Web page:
While delta-8 THC is certainly stealing the spotlight, CBN might just be the sleeper cannabinoid of the summer – pun intended.
Over the past year, cannabis companies have been leveraging the compound’s reputation as a sleep aid with growing success.
Also known as cannabinol, CBN was first discovered nearly a century ago.
Over that period, companies have done little with CBN, given the time-consuming process of producing the cannabinoid.
But that is now changing, thanks to the development of new production methods.
And demand is climbing.
Sales of products containing CBN – almost entirely edibles, at this point – totaled more than $65 million in the past four quarters for adult-use retailers in California, Colorado, Nevada and Oregon, according to data provided by Seattle-based data-analytics firm Headset and FloraWorks, an Oregon supplier of hemp-derived cannabinoids such as CBN.
It should be no surprise California had the largest revenue of the four markets.
CBN products provided $16.1 million in sales for the second quarter of this year in the state, up 6.6% from the previous quarter and 120% from the third quarter of 2020.
And more brands are entering those markets weekly.
There were only seven CBN products in those combined states a year ago, but that number grew to 55 in the second quarter of 2021, up 20% from the first three months of the year.
Also, CBN edibles are taking a larger share of that market.
Edibles containing the cannabinoid accounted for 11% of California edible sales in June, up 6.5 percentage points from 2020.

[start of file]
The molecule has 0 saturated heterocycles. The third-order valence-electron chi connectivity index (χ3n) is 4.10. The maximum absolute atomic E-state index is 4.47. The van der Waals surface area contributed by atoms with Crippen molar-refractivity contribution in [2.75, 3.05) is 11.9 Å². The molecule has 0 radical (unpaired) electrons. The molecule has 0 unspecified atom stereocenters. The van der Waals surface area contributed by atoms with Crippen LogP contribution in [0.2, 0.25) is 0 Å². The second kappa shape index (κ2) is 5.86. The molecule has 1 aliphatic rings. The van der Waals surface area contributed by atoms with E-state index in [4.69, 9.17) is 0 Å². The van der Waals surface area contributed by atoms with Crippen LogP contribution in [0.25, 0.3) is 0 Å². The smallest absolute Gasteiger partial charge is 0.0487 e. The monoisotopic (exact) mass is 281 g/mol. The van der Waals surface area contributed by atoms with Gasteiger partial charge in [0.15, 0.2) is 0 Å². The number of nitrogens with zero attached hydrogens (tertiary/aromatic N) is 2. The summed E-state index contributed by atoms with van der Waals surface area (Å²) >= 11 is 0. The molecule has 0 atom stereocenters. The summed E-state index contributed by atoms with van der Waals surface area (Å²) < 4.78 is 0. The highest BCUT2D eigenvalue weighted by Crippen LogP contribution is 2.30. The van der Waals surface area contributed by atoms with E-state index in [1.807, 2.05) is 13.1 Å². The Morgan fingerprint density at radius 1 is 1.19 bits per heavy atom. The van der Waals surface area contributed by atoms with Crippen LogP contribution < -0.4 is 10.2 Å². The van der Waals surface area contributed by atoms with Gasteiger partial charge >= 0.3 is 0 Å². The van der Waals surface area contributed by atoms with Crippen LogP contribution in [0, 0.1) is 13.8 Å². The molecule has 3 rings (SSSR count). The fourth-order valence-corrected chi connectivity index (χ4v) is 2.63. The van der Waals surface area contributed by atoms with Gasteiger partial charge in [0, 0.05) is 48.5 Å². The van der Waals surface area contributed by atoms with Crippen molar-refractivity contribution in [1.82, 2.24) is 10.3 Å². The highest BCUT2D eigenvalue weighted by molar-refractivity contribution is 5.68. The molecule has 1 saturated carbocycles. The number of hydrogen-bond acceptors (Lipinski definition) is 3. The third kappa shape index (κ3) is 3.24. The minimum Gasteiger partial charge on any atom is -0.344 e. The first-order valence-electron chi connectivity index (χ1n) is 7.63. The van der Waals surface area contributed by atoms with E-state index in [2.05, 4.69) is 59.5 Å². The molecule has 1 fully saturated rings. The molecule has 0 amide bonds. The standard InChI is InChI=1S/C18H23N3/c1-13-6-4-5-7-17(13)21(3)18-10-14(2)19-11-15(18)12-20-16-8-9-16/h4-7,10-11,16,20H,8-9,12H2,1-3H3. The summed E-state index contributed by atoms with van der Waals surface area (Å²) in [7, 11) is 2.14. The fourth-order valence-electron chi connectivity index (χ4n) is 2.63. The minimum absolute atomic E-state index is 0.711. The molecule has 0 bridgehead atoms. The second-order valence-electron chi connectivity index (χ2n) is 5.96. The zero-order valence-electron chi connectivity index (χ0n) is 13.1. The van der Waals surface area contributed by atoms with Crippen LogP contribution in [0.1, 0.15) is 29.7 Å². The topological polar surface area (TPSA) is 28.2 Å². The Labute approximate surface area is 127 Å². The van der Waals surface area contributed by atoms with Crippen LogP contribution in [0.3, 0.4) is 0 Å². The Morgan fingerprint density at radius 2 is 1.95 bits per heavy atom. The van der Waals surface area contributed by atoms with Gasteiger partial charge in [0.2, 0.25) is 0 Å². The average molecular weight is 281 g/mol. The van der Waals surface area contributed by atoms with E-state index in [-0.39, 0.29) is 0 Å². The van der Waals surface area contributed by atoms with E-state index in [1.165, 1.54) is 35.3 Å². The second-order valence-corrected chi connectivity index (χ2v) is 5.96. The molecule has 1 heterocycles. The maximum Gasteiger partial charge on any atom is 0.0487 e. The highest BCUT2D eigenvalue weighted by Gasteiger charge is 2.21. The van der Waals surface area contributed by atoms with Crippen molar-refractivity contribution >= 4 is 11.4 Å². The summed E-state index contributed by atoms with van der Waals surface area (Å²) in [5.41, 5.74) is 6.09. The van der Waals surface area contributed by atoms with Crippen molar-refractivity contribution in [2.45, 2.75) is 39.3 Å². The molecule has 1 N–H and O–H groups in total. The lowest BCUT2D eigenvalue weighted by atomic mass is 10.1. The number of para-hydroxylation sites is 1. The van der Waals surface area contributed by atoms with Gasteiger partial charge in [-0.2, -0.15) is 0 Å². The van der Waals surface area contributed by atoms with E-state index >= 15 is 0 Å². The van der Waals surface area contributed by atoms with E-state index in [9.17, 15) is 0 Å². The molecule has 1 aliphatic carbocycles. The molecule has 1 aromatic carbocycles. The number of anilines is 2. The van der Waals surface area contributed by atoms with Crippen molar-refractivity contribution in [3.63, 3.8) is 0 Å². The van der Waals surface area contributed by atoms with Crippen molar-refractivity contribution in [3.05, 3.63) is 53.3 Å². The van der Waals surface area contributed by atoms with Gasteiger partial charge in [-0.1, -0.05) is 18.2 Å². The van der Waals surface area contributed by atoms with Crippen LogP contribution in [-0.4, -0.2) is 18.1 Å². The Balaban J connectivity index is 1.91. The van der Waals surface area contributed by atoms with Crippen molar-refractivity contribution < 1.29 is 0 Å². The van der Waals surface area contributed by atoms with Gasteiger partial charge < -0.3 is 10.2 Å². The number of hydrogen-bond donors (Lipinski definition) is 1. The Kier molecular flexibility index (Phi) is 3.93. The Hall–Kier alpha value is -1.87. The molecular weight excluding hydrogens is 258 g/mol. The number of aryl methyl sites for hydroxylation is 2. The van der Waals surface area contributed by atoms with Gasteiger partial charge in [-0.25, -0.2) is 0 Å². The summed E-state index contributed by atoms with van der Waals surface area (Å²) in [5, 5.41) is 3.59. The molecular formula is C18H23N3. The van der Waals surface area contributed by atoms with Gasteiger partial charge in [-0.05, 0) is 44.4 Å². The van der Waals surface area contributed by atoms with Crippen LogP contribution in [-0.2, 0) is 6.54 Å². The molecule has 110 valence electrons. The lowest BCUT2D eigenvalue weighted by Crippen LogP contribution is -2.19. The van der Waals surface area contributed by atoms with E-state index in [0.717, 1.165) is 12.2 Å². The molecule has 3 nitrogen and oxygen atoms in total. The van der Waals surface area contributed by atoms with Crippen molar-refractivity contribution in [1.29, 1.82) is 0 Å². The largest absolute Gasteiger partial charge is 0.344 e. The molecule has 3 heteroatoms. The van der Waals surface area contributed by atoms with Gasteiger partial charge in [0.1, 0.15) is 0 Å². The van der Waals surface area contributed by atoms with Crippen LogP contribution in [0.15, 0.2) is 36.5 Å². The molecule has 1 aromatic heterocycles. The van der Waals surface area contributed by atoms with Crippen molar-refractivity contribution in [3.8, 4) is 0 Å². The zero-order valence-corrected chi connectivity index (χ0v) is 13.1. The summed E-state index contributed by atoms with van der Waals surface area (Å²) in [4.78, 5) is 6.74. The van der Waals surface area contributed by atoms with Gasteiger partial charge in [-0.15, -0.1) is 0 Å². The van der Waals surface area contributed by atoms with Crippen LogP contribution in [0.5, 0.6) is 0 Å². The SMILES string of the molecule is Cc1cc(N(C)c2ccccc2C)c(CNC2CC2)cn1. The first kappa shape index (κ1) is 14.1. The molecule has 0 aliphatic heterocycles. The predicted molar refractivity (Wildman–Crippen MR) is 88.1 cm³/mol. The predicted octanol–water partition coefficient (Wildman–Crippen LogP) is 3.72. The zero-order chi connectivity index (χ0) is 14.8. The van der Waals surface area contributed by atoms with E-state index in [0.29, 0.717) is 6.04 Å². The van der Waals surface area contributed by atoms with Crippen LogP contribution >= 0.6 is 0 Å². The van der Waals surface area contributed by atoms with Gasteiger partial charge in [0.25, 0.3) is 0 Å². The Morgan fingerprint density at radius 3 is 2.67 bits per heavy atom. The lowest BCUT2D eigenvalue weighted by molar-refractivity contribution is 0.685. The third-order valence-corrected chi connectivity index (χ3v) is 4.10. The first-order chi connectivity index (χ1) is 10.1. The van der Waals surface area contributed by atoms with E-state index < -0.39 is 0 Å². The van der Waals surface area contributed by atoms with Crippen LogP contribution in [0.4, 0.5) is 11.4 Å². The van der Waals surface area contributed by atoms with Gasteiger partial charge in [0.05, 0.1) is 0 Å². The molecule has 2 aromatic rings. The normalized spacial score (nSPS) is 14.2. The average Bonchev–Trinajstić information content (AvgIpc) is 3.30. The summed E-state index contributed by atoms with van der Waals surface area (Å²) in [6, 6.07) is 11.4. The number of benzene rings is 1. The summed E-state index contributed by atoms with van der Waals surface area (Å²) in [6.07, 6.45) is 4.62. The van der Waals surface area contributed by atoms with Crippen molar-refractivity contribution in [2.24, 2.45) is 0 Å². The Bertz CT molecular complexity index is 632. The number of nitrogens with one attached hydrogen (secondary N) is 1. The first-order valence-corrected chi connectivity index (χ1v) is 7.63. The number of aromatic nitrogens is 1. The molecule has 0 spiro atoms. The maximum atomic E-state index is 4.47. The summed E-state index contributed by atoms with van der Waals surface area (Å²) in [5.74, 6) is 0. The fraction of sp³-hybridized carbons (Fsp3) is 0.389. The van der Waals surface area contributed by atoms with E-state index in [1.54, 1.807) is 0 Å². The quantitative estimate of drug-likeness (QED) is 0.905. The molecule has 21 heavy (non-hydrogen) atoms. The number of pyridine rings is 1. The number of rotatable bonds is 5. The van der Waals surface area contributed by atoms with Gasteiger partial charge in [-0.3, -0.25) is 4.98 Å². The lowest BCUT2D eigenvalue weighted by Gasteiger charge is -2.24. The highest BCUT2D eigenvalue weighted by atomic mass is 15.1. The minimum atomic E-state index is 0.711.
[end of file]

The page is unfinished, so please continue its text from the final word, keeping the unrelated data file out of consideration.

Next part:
That trend has carried through in other states.
Sales of CBN edibles in Oregon, Nevada and Colorado were almost nonexistent in June and July 2020, but they ended June 2021 at 9.7%, 6.5% and 3.8%, respectively, as a percentage of each state’s edibles market.
California-based edibles company Kiva Brands, an early CBN adopter, is riding the wave of early growth.
Introduced in January 2020, Kiva Brands’ Camino Midnight Blueberry gummies, which contain 1 part CBN to 5 parts THC, have been the top-selling edible in California for the past two quarters.
Some believe CBN’s sedative effects can be amplified when paired with THC.
Many of the regulated CBN products contain this hybrid or ratio model, providing a small portion of CBN paired with some amount of THC – such as Camino’s 5-to-1 proportion.
Kristi Palmer, Kiva’s co-founder and head of business development, said the company came upon this formulation after lots of research and testing, which showed the beneficial effect involving this particular ratio.
“We’re doing as much research as we can on the back end to make sure it’s the right path to go down,” she said.
“You use a lot of data to make those decisions, but there’s nothing quite like seeing the sales and seeing the traction take place.”
And with the success of the gummies, Kiva has added CBN to its other THC lines, including cookies, mints and chocolate bars.
Palmer also attributes the company’s success to purposeful marketing and educational outreach to retailers.